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Icelandic Sigur Rós frontman, Jónsi Birgisson, is preparing to release his first solo album, Go, on March 23rd. He just released the first track from the album, “Boy Lilikoi“. Being an avid Sigur Rós fan, it feels a bit odd to being hearing Jónsi sing in English. In recent interviews, he has said the new album will be more quiet/simplistic arrangements, but the first track seems quite layered and incorporating a bevy of instruments. First reactions?

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Check back for my year-end lists, which will include my top 10 albums, runners-up, and my biggest disappointments of the year. As always, comments are appreciated!

~Ant

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New Posts on the Way…

“Patience is bitter, but its fruit is sweet.”

I have been reciting this old proverb daily for the past couple months. It applies to many things lately, does it not? Obviously the economy, but personally for me, buying (or the PROCESS of buying) a house, this blog, and getting out of my current situation. Although, good things ARE on the way, more importantly for you, the readers, I plan on posting regularly again. Starting now.

New music and film commentary, along with interesting things I see throughout the day, and perhaps some personal posts (see below).

Random thoughts:

As I was sitting between my cousin and a Celtic fan getting unmercifully pummeled in the face (well, a couple sections away) at a Magic playoff basketball game, I realized something: the little things matter the most. I had family in town this weekend, my aunt, two cousins and their kids (1 & 3). Things I have been putting on a pedestal lately seemed so trivial and meaningless. The stress of finding my “perfect” house, usual 20-something insecurities, filthy habits of roommates, fair-weather friends: all deemed pointless. What does matter is family, the friends that ARE there, the simple things like listening to your favorite album on a rainy afternoon, spending a Friday night at home with a good book and a cup of green tea, or even simply watching a movie with your brother. We live in a complacent society, where all of our media outlets focus on everything negative, where good deeds are back page news. I guess the whole meaning of this is to point out the positive, hug a friend (tell them they’re awesome, the cat’s pajama’s, etc.). Enjoy the simple moments. We take everything for granted; we expect too much, get let down too easily, but never focus on when things DO go right. I probably sound like a babbling idiot, but I have felt like glorified zombie this year up until now. At risk of sounding like a complete nerd (who am I kidding), I will quote Steve Jobs (who is quoting someone else), “Stay Hungry, Stay Foolish.”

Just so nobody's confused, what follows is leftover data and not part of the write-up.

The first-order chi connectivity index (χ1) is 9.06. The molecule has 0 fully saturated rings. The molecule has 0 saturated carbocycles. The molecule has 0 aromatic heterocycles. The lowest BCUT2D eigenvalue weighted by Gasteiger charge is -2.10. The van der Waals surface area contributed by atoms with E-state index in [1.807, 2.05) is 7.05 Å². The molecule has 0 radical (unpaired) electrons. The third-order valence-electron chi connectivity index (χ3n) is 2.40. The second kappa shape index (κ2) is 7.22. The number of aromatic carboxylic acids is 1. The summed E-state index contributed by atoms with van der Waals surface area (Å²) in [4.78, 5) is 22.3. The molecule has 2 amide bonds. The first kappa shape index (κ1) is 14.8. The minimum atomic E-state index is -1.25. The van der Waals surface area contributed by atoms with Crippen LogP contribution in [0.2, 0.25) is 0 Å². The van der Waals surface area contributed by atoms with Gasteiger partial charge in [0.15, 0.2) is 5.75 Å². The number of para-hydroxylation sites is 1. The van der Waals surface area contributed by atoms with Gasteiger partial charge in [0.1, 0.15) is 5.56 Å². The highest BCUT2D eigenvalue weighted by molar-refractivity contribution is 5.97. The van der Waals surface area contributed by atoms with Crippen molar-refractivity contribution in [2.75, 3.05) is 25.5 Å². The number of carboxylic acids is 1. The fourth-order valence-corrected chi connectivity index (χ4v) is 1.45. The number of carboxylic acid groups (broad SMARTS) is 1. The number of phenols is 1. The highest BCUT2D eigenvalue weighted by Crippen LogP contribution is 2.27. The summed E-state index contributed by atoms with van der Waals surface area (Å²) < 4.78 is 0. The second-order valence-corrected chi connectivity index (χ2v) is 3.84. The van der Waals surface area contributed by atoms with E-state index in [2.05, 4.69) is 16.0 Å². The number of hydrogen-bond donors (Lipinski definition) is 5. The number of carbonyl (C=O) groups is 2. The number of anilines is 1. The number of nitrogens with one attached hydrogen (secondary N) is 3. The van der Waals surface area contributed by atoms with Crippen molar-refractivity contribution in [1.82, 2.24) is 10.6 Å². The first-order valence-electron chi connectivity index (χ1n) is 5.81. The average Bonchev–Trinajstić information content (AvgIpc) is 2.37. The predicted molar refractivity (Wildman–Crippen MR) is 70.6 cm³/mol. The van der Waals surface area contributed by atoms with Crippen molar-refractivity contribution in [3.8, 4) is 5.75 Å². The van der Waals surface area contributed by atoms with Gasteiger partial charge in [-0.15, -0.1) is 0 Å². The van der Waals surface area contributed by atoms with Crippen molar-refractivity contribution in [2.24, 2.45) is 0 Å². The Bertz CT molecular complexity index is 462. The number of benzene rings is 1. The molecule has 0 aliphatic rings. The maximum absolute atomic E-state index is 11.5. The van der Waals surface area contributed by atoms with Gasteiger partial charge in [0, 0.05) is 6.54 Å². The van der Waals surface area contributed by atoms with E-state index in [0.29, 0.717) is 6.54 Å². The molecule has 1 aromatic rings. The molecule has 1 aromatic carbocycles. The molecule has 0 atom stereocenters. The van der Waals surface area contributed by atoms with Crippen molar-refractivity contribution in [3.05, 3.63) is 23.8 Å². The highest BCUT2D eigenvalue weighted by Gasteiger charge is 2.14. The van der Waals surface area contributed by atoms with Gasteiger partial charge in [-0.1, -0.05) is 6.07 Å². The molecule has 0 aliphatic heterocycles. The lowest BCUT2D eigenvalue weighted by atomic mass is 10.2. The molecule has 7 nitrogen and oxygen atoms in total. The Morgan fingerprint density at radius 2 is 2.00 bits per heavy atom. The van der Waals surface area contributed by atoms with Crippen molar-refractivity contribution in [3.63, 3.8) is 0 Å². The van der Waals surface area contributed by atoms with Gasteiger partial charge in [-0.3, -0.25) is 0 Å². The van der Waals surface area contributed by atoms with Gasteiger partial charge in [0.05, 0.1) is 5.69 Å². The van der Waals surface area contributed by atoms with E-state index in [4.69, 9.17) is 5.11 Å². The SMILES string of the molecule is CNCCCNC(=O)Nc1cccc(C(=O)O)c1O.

-Ant (follow me on Twitter @Cerv0)

Tor / Sufjan Stevens – Illinoize (Hip-Hop Mash-Up)

album-coverIt takes a lot for any kind of hip-hop to impress me (I’m not an expert or huge fan of hip-hop by any means). I prefer the indie stylings of artists like Murs, Atmosphere, or Mr. Lif as opposed to Lil Wayne (or any other popular hip-hop for that matter). Every so often comes an amazing remix/mash-up of an artist in the indie/rock circle paired with various hip-hop acts that sounds like it was just meant to be, it turns out as natural as any original music would/should. An almost unknown artist, based out of Montreal going by the moniker Tor, decided to create the backbone of the song with various  Sufjan Stevens tunes, and laying it down with the lyrics provided by various hip-hop acts (Aesop Rock, Outkast, Brother Ali, etc.). This really shouldn’t have worked, but it does. A fantastic listen. Download it for free at Tor’s website.

Enjoy.

– Ant

VOTD: Animal Collective – My Girls